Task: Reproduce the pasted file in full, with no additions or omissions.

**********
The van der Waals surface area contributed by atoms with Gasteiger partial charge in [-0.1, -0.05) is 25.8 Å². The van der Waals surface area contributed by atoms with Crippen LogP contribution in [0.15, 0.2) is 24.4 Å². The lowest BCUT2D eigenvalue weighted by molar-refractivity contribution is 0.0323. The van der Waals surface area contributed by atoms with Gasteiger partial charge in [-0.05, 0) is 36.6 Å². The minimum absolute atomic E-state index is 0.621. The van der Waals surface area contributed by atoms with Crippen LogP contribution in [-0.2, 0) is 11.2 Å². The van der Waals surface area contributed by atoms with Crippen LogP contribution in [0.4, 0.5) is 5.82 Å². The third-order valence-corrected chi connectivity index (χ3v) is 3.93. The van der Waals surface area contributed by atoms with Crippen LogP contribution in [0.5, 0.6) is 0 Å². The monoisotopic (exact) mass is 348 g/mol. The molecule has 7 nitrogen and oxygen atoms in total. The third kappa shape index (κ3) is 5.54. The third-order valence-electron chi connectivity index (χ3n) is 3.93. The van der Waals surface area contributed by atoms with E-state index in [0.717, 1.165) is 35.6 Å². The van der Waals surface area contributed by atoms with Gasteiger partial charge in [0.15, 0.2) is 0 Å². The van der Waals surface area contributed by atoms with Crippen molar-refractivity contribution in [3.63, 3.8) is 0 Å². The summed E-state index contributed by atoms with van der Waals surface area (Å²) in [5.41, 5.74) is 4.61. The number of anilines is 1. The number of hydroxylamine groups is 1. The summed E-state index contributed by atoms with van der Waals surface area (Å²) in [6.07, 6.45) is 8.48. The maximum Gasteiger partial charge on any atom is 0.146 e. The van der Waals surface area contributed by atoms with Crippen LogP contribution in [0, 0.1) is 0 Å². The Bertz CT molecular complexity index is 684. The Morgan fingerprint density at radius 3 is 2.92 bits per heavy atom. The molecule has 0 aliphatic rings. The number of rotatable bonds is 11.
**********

The van der Waals surface area contributed by atoms with Gasteiger partial charge in [-0.1, -0.05) is 25.8 Å². The van der Waals surface area contributed by atoms with Crippen LogP contribution in [0.15, 0.2) is 24.4 Å². The lowest BCUT2D eigenvalue weighted by molar-refractivity contribution is 0.0323. The van der Waals surface area contributed by atoms with Gasteiger partial charge in [-0.05, 0) is 36.6 Å². The minimum absolute atomic E-state index is 0.621. The van der Waals surface area contributed by atoms with Crippen LogP contribution in [-0.2, 0) is 11.2 Å². The van der Waals surface area contributed by atoms with Crippen LogP contribution in [0.4, 0.5) is 5.82 Å². The third-order valence-corrected chi connectivity index (χ3v) is 3.93. The van der Waals surface area contributed by atoms with Crippen LogP contribution in [0.5, 0.6) is 0 Å². The monoisotopic (exact) mass is 348 g/mol. The molecule has 7 nitrogen and oxygen atoms in total. The third kappa shape index (κ3) is 5.54. The third-order valence-electron chi connectivity index (χ3n) is 3.93. The van der Waals surface area contributed by atoms with E-state index in [0.717, 1.165) is 35.6 Å². The van der Waals surface area contributed by atoms with Gasteiger partial charge in [0.15, 0.2) is 0 Å². The van der Waals surface area contributed by atoms with Crippen molar-refractivity contribution in [3.63, 3.8) is 0 Å². The summed E-state index contributed by atoms with van der Waals surface area (Å²) in [5.41, 5.74) is 4.61. The number of anilines is 1. The number of hydroxylamine groups is 1. The summed E-state index contributed by atoms with van der Waals surface area (Å²) in [6.07, 6.45) is 8.48. The maximum Gasteiger partial charge on any atom is 0.146 e. The van der Waals surface area contributed by atoms with Crippen LogP contribution in [0, 0.1) is 0 Å². The Bertz CT molecular complexity index is 684. The Morgan fingerprint density at radius 3 is 2.92 bits per heavy atom. The molecule has 0 aliphatic rings. The number of rotatable bonds is 11.